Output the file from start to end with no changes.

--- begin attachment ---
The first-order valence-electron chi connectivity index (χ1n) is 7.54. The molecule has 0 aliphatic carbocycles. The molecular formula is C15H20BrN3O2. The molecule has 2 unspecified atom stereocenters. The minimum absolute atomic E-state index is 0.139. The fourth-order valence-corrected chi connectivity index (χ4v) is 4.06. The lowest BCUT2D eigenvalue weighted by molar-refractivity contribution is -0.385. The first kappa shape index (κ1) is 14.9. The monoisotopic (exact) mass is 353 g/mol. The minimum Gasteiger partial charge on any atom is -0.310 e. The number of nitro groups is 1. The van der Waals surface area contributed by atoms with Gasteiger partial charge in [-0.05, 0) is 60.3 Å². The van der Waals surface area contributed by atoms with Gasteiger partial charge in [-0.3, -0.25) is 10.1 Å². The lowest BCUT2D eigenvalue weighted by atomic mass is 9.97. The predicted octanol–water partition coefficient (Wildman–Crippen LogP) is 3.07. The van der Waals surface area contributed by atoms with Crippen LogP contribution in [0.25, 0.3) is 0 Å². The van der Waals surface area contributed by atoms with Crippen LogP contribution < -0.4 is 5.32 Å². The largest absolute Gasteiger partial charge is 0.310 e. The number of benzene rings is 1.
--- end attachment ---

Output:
The first-order valence-electron chi connectivity index (χ1n) is 7.54. The molecule has 0 aliphatic carbocycles. The molecular formula is C15H20BrN3O2. The molecule has 2 unspecified atom stereocenters. The minimum absolute atomic E-state index is 0.139. The fourth-order valence-corrected chi connectivity index (χ4v) is 4.06. The lowest BCUT2D eigenvalue weighted by molar-refractivity contribution is -0.385. The first kappa shape index (κ1) is 14.9. The monoisotopic (exact) mass is 353 g/mol. The minimum Gasteiger partial charge on any atom is -0.310 e. The number of nitro groups is 1. The van der Waals surface area contributed by atoms with Gasteiger partial charge in [-0.05, 0) is 60.3 Å². The van der Waals surface area contributed by atoms with Gasteiger partial charge in [-0.3, -0.25) is 10.1 Å². The lowest BCUT2D eigenvalue weighted by atomic mass is 9.97. The predicted octanol–water partition coefficient (Wildman–Crippen LogP) is 3.07. The van der Waals surface area contributed by atoms with Crippen LogP contribution in [0.25, 0.3) is 0 Å². The van der Waals surface area contributed by atoms with Crippen LogP contribution < -0.4 is 5.32 Å². The largest absolute Gasteiger partial charge is 0.310 e. The number of benzene rings is 1.